While we're looking, let's copy the
We'll need to copy all the kernel modules too.
That should do it.
The next step is to copy the currently running Chrome OS kernel to KERN-C (
If this prints
If this prints /dev/sda5 (ROOT-B), then our kernel is on /dev/sda4 (KERN-B).
Assuming our kernel is on /dev/sda2 (KERN-A), copy it to /dev/sda6 (KERN-C):
Now we need to change the kernel command line to use our Ubuntu rootfs instead of a Chrome OS rootfs. For this, we'll use
Extract the existing kernel command line from KERN-C, and save it to a file named
The default Chrome OS kernel command line looks something like this:
The only editor on the Cr-48 is qemacs, so open foo.6 with qemacs:
Edit the file to look like this:
Then save (Ctrl-x Ctrl-s) and exit (Ctrl-x Ctrl-c). qemacs occasionally gets confused, so double-check to be sure you have the right content:
The kernel command line is part of the kernel partition, and the entire partition must be cryptographically signed in order to work. We can't replace the command line part without affecting the entire kernel partition. The script will save a backup copy before replacing the partition content, but we shouldn't need it.
At this point we should have the following situation:
Image-A is an official Google Chrome OS which can boot either in normal mode or dev-mode.
Image-B is (or will be after the first autoupdate) another official Google Chrome OS which can boot either in normal mode or dev-mode.
Image-C is Chrome OS kernel with a modified command line and an Ubuntu rootfs, which can only boot in dev-mode.
Next, we adjust the priority among the images so we can try out our Ubuntu image. The image priority is an attribute of its kernel partition. Run
4096 32768 2 Label: "KERN-A"
36864 32768 4 Label: "KERN-B"
The priority determines the order in which the BIOS tries to find a valid kernel (bigger is higher, zero means don't even try). The tries field is decremented each time the BIOS tries to boot it, and if it's zero, the kernel is considered invalid (this lets us boot new images without looping forever if they don't work). The successful field overrides the tries field, but is only set by the OS once it's up and running.
Let's change the priority of KERN-C to 5:
This makes KERN-C the highest priority, but only gives us one chance to boot it. That way if it doesn't work, we're not completely stuck.
If you reboot now, you should come up in Ubuntu! Note that Computer Science Standard Answer #1 applies: It Works For Me™
If something went wrong and Ubuntu crashes or you powered off, the tries field for KERN-C will have been decremented to 0 and you'll fall back to booting Chrome OS.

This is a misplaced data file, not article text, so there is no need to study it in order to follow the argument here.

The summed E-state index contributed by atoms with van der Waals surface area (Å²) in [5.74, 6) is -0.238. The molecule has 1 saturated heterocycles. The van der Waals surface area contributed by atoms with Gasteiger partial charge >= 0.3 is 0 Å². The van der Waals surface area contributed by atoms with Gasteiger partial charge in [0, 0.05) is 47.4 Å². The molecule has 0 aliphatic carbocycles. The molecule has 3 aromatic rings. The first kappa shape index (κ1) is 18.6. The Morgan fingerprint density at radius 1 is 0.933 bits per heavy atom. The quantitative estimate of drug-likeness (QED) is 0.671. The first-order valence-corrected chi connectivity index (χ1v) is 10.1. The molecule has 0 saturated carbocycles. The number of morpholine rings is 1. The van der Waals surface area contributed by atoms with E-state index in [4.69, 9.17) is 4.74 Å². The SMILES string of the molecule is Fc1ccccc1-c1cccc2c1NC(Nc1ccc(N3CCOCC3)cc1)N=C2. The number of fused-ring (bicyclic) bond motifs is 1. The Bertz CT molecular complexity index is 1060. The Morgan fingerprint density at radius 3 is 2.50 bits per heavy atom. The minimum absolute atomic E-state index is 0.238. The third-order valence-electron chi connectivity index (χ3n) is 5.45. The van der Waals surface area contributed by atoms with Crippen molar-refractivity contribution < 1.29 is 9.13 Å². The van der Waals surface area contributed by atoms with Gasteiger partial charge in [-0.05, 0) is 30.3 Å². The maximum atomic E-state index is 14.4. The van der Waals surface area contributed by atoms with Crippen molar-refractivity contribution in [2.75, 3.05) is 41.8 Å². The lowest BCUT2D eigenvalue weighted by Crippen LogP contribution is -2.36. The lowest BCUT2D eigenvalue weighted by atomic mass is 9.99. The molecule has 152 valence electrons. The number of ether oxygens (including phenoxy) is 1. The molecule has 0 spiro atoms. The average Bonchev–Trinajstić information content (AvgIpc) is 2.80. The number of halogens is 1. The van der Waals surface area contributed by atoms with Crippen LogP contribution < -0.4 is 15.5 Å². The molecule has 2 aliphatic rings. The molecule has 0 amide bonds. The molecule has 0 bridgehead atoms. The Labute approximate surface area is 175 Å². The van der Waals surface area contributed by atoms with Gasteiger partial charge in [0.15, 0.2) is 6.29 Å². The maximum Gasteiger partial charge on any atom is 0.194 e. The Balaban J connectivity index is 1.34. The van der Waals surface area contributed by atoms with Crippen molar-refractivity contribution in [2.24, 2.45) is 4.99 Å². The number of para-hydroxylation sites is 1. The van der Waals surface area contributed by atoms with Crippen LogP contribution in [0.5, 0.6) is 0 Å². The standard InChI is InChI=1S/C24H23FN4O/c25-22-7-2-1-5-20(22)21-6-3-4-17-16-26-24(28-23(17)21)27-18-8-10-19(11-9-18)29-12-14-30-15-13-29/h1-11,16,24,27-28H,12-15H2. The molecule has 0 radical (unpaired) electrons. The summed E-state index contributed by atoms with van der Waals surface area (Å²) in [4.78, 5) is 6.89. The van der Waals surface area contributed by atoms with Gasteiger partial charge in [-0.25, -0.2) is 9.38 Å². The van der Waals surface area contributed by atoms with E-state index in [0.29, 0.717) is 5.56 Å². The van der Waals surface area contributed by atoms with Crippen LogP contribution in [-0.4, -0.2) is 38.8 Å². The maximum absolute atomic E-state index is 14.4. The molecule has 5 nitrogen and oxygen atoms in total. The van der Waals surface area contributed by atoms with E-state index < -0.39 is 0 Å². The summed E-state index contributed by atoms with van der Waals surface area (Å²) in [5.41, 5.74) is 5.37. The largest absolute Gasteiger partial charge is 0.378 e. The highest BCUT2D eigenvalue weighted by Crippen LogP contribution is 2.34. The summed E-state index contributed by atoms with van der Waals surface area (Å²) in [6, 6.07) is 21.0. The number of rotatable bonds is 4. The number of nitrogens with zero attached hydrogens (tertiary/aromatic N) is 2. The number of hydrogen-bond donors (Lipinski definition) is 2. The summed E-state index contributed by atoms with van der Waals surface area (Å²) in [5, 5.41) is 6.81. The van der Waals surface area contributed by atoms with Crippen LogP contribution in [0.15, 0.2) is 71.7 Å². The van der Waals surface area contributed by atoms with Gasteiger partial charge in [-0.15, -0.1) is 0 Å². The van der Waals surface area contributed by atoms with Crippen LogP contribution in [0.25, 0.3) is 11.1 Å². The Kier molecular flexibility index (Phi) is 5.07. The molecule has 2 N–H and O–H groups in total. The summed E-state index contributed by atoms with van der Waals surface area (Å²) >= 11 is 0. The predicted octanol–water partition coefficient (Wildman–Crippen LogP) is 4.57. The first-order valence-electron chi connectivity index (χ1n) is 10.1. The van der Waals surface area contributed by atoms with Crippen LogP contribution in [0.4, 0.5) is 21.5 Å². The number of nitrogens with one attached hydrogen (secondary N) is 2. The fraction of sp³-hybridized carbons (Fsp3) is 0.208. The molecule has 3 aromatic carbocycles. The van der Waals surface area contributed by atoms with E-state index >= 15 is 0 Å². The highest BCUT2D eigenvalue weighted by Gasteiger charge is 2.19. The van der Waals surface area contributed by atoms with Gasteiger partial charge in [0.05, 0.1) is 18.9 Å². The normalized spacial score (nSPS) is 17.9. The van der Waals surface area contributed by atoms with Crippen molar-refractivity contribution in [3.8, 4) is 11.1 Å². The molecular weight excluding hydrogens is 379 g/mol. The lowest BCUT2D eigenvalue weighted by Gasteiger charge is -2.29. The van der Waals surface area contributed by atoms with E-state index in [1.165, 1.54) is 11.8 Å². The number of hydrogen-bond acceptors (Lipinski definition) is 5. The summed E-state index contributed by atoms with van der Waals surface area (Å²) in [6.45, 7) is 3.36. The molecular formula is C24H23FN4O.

Assuming that Ubuntu booted and you could log in, go to Applications->Accessories->Terminal to get a shell, and run
This will mark the Ubuntu kernel as valid, so it will continue to boot next time.
Now you can switch back and forth between the official Chrome OS release and Ubuntu just by flipping the dev-mode switch. Going from dev-mode to normal mode erases STATE (
This works because although KERN-C has the highest priority, it isn't signed by Google. In dev-mode that's okay, but in normal mode it will be rejected by the BIOS. Since we've set the successful flag to 1, the BIOS won't mark it invalid but will just skip it each time. This makes the normal-mode boot time slightly longer, but only by a second or two.
Of course you could also switch between images from within dev-mode just by manually setting the priorities with
Note that if the normal image autoupdates, it will probably change the kernel priorities so that Image-C is no longer the highest and the next time you switch to dev mode, you will
a) have a long wait,
b) still be running Chrome OS, and
c) have to use cgpt to raise the KERN-C priority again.
But, because autoupdate only switches between Image-A and Image-B, the Ubuntu kernel and rootfs shouldn't be affected.
Recompiling the Ubuntu kernel should be possible, with a few caveats:
First, you'll have to modify or reconfigure the kernel to not use initrd. initramfs should work though.
Second, official Chrome OS still has a few closed-source hardware drivers. The pure open-source Chromium OS experience is therefore a bit sub-optimal, although still quite useable.
Third, if you use the 32-bit image, you'll also have to modify the kernel source to boot correctly from the 64-bit Chrome OS BIOS.
See http://git.chromium.org/cgi-bin/gitweb.cgi?p=kernel.git;a=commit;h=a7cfa1075c04df162d58dc2ed93df6045e9c3271 for details.
If you use a 64-bit image it shouldn't need the boot hacks, but driver support is much less robust.
Finally, you'll have to sign the kernel yourself and put it into the KERN-C partition. That is actually the easiest step, but it's not really well documented. Look in the developer pages.
The Chrome OS BIOS is a modified EFI BIOS. The bootstub is a standard EFI Application, but it's embedded in the kernel image in a dedicated partition type, rather than accessible through a FAT filesystem. To decrease boot time, the BIOS does not discover or pass the standard disk drive handles to the bootstub, so the bootstub doesn't know anything about disks or filesystems. There is also no Compatibility Support Module in the BIOS. In theory
If you want to take this on, go for it. That would let us create a kernel partition that just contained an EFI bootloader, which could then chain-boot to external USB drives, etc. That might be kind of cool.
Some clarification in response to the wharrgarbl resulting from this howto...